[The Sandoval Signpost (Web edition) is pleased as punch (diet punch that is) to bring you the humor and insightful human observations of Daniel Will Harris, author of My Wife and Times. We continue this entertaining series with Daniel’s discovery of his own mortality. —Ed].
My 15 minutes
By Daniel Will Harris
really was a dark and stormy night—the night I was in
my first movie, a memory brought back by last week's Academy
The movie was Halloween II, and my wife and I were "extras."
Extras are the people in the background who are kind of like
props with legs. If they do their job right, you never notice
It was a "night-shoot," so we arrived at 8 p.m.
It was already dark, cold and wet. Because extras are at the
bottom of the movie making "caste system" (think
"untouchables"), there weren't even chairs for us
to sit on. They expected us to sit on the cold, wet curb for
three or four hours *in the rain* until they were ready to
shoot. My wife was appalled by this.
Since she's never afraid of authority figures, she soon spied
a prop police car and she suggested we get in where it was
dry. I thought this was a *very* bad idea. Before I knew it
there were six of us huddled inside the car.
I was terrified that an AD (assistant director) would find
us, send us all home without pay and yell, "You'll never
work in this town again!" I only stopped worrying when
I fell asleep, along with the everyone else in the car.
We woke when someone banged on the hood and pointed towards
the catering tent, because dinner was being served at midnight.
Since everyone else had eaten, we lowly ones could eat what
was left. We clambered out of the car and had a surprisingly
Around 3 a.m. the rain stopped, the lighting (which always
takes hours, even when it's not raining) was done and they
were ready for the first shot. We were an angry mob (shades
of irate villagers with torches in Frankenstein) throwing
rocks and stones at the infamous Halloween House. It sounded
like great fun until we were cold and unable to feel our fingers
which made it difficult to throw rocks well enough to break
We stood in front of the scary-looking hovel which was just
a badly maintained house in an otherwise nice South Pasadena
neighborhood. The AD informed us that we were angry (duh),
and we wanted the guy with the hockey mask out of the house!
Of course I can't imagine that we wanted him coming out *at*
us, but they never give extras much to go on.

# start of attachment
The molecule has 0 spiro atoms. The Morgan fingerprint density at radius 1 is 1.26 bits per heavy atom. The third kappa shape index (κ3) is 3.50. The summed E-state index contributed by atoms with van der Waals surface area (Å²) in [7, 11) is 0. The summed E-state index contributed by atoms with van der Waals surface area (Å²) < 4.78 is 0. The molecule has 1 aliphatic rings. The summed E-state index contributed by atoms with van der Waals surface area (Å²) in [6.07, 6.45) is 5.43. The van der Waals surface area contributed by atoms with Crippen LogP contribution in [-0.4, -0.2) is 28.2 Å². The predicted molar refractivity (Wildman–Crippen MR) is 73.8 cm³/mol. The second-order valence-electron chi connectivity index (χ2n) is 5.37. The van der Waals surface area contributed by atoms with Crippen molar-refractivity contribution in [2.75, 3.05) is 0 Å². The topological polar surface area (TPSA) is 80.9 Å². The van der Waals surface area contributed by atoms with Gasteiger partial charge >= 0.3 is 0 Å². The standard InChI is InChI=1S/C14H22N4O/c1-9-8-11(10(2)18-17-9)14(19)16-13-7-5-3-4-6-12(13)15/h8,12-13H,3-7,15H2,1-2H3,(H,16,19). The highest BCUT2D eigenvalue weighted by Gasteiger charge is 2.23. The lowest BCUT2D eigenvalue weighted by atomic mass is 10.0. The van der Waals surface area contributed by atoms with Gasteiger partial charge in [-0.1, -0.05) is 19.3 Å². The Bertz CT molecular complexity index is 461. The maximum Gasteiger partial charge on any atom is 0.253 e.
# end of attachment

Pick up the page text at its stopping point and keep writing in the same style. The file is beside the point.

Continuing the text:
The lights switched on, as bright as day, but made to look
like night. The director and camera rose on a crane in the
middle of the street. The AD yelled "Quiet, people, this
is a TAKE!" and then we heard "action" and
we started throwing rocks and stones at the windows.
The thing we weren't doing was yelling, because 1) it would
upset the neighbors, and 2) they would add *professional*
yelling in post-production.
They replaced the glass and shot the scene a few more times,
then moved on to a scene with Donald Pleasance talking to
police men (extras with moustaches) while we milled around
directionless in the background.
At around 6 a.m. they paid us $20 in cash, and we went home.
Months later the movie came out and we're on screen for about
a second. You can see my wife because she's wearing a snow
white coat. You might be able to see me because I'm overacting
right behind Donald Pleasance.
We did extra work on a few more movies, including a big three
day stint on a Dyan Cannon TV movie where she spent one entire
day yelling the same line, "Dace, Jess!" until it
was burned onto our brains (clearly it still is!), and we
discovered our that new friend, "Chalet" a beautiful,
tall African American woman who worked in the garment center
location, was actually a man. Shades of Midnight in the Garden
of Good and Evil.
My career as an extra skyrocketed to include such impressive
non-speaking parts as a hot dog vendor on the TV show Cagney
and Lacey (the crew said they were very impressed because
my acting was "so big" it could be seen from across
My last, and I mean last, extra job was a few years ago when
John Carpenter was filming "Village of the Damned"
in our small town. It starred Christopher Reeves (whose acting
was brilliant in person—he was also extremely nice off
the set), Kirstie Alley (the less said the better), and Mark
Hamill, who said I could have read his wallet if he hadn't
After three long nights filming (at a big $40 per night),
my appearance on screen consists of my left arm. My wife's
role is bigger—her ear has a tantalizing brush with
fame as the camera glides by.
My favorite review of this movie was, "Village Of The
Damned is one of the worst movies I've ever seen—everything
about it was bad." Well, surely not my wife's ear or
my left arm.